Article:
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Virus delays settling of school’s status


A week after the Wide Ruins School Board was supposed to show why the school shouldn’t be taken over by the Division of Diné Education, the board placed the school’s principal on administrative leave and reinstated its business manager, whom the principal had earlier placed on leave.

According to Wilhelmina Francis, a community member helping to organize a recall of school board president Louise Nelson, the action occurred last Tuesday at a board meeting. She said the board cited financial mismanagement by Principal Rachel Maho.

Nelson did not reply to a Facebook Messenger message to confirm that, and the school did not respond to a message left at the front desk asking either for the board minutes or to be put in touch with a board member.

Maho, reached by telephone, declined to comment on the record other than to confirm she was on administrative leave and deny the charges against her. She stated that a rudimentary audit of the school’s finances would clear her.

She also said the board had violated the Navajo Nation’s COVID-19 restrictions by holding an in-person meeting at the school and sending three people into her small office to take her keys, her work cell phone and escort her out. “They put my health at risk,” she said.

The tiny grant school of fewer than 120 students has been suffering for years from abysmal academic scores and what DODE legislative analyst Matthew Tso called “one of the worst audits on the Navajo Nation.” It has been squeaking by on one- and two-month grant reauthorizations since last April and is under a laundry list of sanctions.

After the school’s reauthorization hearing before the Navajo Nation Board of Education in January, the school’s attorney resigned. Mano says she’s the school’s eighth principal in less than six years.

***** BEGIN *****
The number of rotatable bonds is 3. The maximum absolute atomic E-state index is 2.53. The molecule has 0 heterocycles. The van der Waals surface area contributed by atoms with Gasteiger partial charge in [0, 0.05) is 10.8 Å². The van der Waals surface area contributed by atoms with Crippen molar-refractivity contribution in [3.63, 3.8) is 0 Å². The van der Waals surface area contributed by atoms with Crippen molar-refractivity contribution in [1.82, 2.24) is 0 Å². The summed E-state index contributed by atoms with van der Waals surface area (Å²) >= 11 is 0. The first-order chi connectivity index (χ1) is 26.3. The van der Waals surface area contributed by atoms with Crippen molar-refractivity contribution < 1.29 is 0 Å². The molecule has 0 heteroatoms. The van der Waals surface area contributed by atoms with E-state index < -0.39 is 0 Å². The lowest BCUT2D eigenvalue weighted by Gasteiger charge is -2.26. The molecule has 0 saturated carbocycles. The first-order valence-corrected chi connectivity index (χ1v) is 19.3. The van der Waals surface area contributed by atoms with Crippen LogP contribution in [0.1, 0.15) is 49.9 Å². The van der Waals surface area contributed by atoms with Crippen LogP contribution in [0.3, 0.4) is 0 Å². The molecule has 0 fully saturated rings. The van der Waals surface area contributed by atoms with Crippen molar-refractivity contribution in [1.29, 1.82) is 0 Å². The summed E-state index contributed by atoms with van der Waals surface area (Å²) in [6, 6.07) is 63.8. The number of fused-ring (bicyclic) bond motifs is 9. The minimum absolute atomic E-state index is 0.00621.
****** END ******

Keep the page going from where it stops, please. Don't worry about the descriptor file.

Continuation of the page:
Francis’s group, which includes parents, former school employees and community members, was hoping the NNBOE would turn the school over to DODE on April 17, after a scheduled due process hearing. But the hearing was postponed indefinitely because of the COVID-19 pandemic.

The recall effort is also on hold. “We got all the signatures we need,” said Francis, “but the election office is closed, so we have no place to turn them in.” Her biggest fear is that the Navajo Nation Council will cancel local elections this year “and we’ll be stuck with these ladies for another term.”

Meanwhile the Wide Ruins school board gave a report to the Navajo Nation Council’s Health, Education and Human Services Committee, which, according to Darrick Franklin of DODE’s Office of Accountability and Compliance, instructed the board not to engage in any “retaliation” while it awaited the hearing. Both Maho and Francis say Maho’s ouster is retaliation because Maho met privately with both the NNBOE and HEHS, at their request, to answer questions about the school.

The school was taken over by DODE in 2015, but according to the community group, the board promptly fired the interim principal after the school was returned to the community and both academics and accountability started to slide again.

Grant schools, which are run by local school boards with a yearly grant from the Bureau of Indian Education, are subject to periodic review by the tribe, which has the power to reauthorize or deny their grants. Schools that fail to meet academic or fiscal standards can be assumed by DODE until the NNBOE is satisfied the problems have been rectified.

About The Author

Cindy Yurth

Cindy Yurth is the Tséyi' Bureau reporter, covering the Central Agency of the Navajo Nation. Her other beats include agriculture and Arizona state politics. She holds a bachelor’s degree in technical journalism from Colorado State University with a cognate in geology. She has been in the news business since 1980 and with the Navajo Times since 2005, and is the author of “Exploring the Navajo Nation Chapter by Chapter.” She can be reached at


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